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Binge Drinking

Know… about binge drinking

Many people think ‘binge drinking’ is when a person drinks continually, possibly for a couple of days or more, and gives up other activities and responsibilities, including work and family. We've all heard people saying things like:

A binge is when you drink for three or four days constantly.

Bingeing is disappearing at the weekend and being found in the pub drunk all 

the time.

When you binge, you drink to the point where you don’t remember anything.

Actually, binge drinking is:

  • a man drinking 10 or more units of alcohol in one session (as little as five pints of normal strength beer);

  • a woman drinking seven or more units of alcohol in one session (eg three small glasses of wine and a couple of vodkas).

Health experts have determined that drinking above these levels can be harmful to your health. And if you think about it… many of us actually binge drink regularly at weekends without realising!

Binge drinking doesn't even mean you have to be drunk – some people who drink regularly would not be drunk at these levels, while others would be very drunk indeed.

Binge drinking is associated with particular health risks, even if you drink less than your weekly limit (21 units for men or 14 units for women).

Know… your units

Most people accept that too much alcohol can be bad for you. But do you know how much is too much?

What's recommended?

Drinking guidelines have been developed for people over 18 years of age, based on medical advice.

It is recommended that men drink no more than 3 to 4 units of alcohol a day and no more than 21 units over the course of the week.
It is recommended that women drink no more than 2 to 3 units of alcohol a day and no more than 14 units over the course of the week.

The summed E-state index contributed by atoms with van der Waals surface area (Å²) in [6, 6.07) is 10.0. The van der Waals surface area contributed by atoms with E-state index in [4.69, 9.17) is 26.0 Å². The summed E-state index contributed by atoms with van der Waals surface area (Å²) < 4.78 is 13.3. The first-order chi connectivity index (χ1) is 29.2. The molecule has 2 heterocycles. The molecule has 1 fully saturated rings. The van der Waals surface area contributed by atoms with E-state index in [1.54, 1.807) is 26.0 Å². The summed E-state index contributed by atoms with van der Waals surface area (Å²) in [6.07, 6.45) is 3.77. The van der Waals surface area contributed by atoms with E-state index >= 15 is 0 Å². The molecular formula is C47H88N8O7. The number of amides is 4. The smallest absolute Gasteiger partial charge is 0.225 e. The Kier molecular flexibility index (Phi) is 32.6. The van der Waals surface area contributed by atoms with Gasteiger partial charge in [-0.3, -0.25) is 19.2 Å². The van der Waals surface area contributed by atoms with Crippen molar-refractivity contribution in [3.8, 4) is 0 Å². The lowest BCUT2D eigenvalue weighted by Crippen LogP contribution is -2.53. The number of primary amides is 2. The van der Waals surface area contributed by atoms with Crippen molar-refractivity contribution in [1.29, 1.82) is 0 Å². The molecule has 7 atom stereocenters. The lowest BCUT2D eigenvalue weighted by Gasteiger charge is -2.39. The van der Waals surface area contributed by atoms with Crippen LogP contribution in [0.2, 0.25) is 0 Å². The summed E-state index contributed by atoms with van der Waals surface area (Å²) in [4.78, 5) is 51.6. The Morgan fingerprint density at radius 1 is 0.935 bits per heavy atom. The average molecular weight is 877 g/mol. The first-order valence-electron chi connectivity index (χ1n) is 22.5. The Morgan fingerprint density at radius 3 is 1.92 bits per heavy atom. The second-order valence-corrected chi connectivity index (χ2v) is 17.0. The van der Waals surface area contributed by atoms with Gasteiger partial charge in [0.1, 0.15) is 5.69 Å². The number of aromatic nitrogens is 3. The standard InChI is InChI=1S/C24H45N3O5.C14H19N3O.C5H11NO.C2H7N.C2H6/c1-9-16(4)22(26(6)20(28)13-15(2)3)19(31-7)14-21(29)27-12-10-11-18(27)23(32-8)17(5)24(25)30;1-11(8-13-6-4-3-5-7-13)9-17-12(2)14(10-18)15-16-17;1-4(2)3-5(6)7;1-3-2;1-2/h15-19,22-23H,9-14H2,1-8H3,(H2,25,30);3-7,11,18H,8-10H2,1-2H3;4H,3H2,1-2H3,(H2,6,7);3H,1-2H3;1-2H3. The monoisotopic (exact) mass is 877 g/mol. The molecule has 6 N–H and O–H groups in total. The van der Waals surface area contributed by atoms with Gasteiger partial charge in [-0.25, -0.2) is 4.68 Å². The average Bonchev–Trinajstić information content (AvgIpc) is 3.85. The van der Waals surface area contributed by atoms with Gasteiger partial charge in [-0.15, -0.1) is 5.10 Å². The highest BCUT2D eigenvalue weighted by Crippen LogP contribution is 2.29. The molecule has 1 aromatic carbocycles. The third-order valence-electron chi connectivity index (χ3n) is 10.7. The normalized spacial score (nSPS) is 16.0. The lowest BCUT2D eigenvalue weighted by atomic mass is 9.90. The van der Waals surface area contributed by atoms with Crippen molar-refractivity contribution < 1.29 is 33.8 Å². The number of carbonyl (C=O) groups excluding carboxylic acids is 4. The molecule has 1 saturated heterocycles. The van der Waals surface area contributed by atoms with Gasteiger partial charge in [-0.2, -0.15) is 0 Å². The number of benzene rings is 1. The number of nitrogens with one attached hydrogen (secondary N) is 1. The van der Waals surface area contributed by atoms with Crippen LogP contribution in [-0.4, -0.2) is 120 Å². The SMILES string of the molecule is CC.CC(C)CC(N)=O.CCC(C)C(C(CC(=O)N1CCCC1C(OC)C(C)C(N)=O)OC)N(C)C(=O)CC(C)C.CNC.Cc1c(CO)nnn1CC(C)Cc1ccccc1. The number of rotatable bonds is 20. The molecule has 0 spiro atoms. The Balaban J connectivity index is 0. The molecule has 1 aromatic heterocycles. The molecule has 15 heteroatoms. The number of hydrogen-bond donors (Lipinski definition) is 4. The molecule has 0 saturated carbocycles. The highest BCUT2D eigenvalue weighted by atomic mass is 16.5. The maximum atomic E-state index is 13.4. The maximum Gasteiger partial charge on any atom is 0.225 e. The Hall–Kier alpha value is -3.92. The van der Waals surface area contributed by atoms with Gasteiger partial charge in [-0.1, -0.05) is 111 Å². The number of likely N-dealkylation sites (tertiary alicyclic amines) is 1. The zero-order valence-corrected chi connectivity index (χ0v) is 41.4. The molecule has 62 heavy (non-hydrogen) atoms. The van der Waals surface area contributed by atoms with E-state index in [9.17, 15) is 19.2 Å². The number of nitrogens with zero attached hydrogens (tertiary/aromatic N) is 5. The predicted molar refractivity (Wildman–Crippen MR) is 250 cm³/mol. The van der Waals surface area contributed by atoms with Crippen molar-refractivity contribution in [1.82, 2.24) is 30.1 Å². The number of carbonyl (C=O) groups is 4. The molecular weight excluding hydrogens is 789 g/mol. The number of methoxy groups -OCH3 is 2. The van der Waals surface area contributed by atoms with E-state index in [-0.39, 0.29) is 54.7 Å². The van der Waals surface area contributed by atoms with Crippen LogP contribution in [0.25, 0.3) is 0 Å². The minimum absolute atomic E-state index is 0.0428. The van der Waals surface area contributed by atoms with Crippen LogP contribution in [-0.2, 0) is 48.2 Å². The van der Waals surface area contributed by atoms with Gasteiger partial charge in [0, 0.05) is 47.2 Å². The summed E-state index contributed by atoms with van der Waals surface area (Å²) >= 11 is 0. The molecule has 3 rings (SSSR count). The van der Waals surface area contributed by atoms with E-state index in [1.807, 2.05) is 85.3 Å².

Remember, for each unit you drink over the daily limit, the risk to your health increases. It's important to spread the units throughout the week – you can't ‘save up’ your units for the weekend or a party.


Drinking more than the recommended limit can be harmful, but there are also times when it’s better not to drink at all

  • When driving. There is NO safe limit for drinking and driving. Never ever drink and drive. Also remember that someone who drinks a lot in the evening may still have alcohol in their bloodstream the next morning. For more information on this, visit the DOE Road Safety website at www.doeni.gov.uk/roadsafety

  • When pregnant.

  • When sleeping with your baby. Sometimes parents decide to bring their baby into bed for feeding and settling at night. In such circumstances, even two units of alcohol will increase the risk of sudden infant death syndrome (SIDS) or overlaying (rolling over and smothering) your baby. Falling asleep with your baby on a sofa after drinking is particularly dangerous. Just as you wouldn’t get into a car and drive if you’ve been drinking, don’t get into bed with your baby if you’ve been drinking
  • .

  • When on medication.

  • Before or when operating machinery. Alcohol slows reaction times, affects vision and balance, and makes bodily movements harder to control. Avoid activities that require physical coordination or quick response.
  • When working with electrical equipment or ladders.
  • When taking part in potentially risky activities such as swimming and other competitive sports.